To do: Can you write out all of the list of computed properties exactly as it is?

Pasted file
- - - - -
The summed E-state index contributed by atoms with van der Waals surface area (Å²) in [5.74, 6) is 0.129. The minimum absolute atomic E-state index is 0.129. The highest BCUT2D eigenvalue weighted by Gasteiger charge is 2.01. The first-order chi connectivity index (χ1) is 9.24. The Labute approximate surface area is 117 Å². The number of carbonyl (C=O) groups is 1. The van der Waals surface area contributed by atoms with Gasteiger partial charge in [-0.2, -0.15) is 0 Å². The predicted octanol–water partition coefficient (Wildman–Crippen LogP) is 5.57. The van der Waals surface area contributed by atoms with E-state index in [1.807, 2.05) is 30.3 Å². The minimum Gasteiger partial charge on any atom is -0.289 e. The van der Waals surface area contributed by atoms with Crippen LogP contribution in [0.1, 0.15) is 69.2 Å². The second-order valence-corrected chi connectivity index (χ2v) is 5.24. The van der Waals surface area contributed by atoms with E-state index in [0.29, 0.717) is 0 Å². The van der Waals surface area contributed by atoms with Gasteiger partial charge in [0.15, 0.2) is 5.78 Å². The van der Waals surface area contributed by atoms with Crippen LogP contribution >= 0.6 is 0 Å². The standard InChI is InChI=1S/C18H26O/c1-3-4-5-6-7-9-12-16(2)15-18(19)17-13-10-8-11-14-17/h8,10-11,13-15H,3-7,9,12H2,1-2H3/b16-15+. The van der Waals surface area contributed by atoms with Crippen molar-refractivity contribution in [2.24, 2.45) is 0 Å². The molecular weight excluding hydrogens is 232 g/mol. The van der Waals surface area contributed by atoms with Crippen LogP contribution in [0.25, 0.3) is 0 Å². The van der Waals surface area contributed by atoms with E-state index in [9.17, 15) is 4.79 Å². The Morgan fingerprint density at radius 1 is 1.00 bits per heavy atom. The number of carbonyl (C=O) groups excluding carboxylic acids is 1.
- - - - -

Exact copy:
The summed E-state index contributed by atoms with van der Waals surface area (Å²) in [5.74, 6) is 0.129. The minimum absolute atomic E-state index is 0.129. The highest BCUT2D eigenvalue weighted by Gasteiger charge is 2.01. The first-order chi connectivity index (χ1) is 9.24. The Labute approximate surface area is 117 Å². The number of carbonyl (C=O) groups is 1. The van der Waals surface area contributed by atoms with Gasteiger partial charge in [-0.2, -0.15) is 0 Å². The predicted octanol–water partition coefficient (Wildman–Crippen LogP) is 5.57. The van der Waals surface area contributed by atoms with E-state index in [1.807, 2.05) is 30.3 Å². The minimum Gasteiger partial charge on any atom is -0.289 e. The van der Waals surface area contributed by atoms with Crippen LogP contribution in [0.1, 0.15) is 69.2 Å². The second-order valence-corrected chi connectivity index (χ2v) is 5.24. The van der Waals surface area contributed by atoms with E-state index in [0.29, 0.717) is 0 Å². The van der Waals surface area contributed by atoms with Gasteiger partial charge in [0.15, 0.2) is 5.78 Å². The van der Waals surface area contributed by atoms with Crippen LogP contribution >= 0.6 is 0 Å². The standard InChI is InChI=1S/C18H26O/c1-3-4-5-6-7-9-12-16(2)15-18(19)17-13-10-8-11-14-17/h8,10-11,13-15H,3-7,9,12H2,1-2H3/b16-15+. The van der Waals surface area contributed by atoms with Crippen molar-refractivity contribution in [2.24, 2.45) is 0 Å². The molecular weight excluding hydrogens is 232 g/mol. The van der Waals surface area contributed by atoms with Crippen LogP contribution in [0.25, 0.3) is 0 Å². The van der Waals surface area contributed by atoms with E-state index in [9.17, 15) is 4.79 Å². The Morgan fingerprint density at radius 1 is 1.00 bits per heavy atom. The number of carbonyl (C=O) groups excluding carboxylic acids is 1.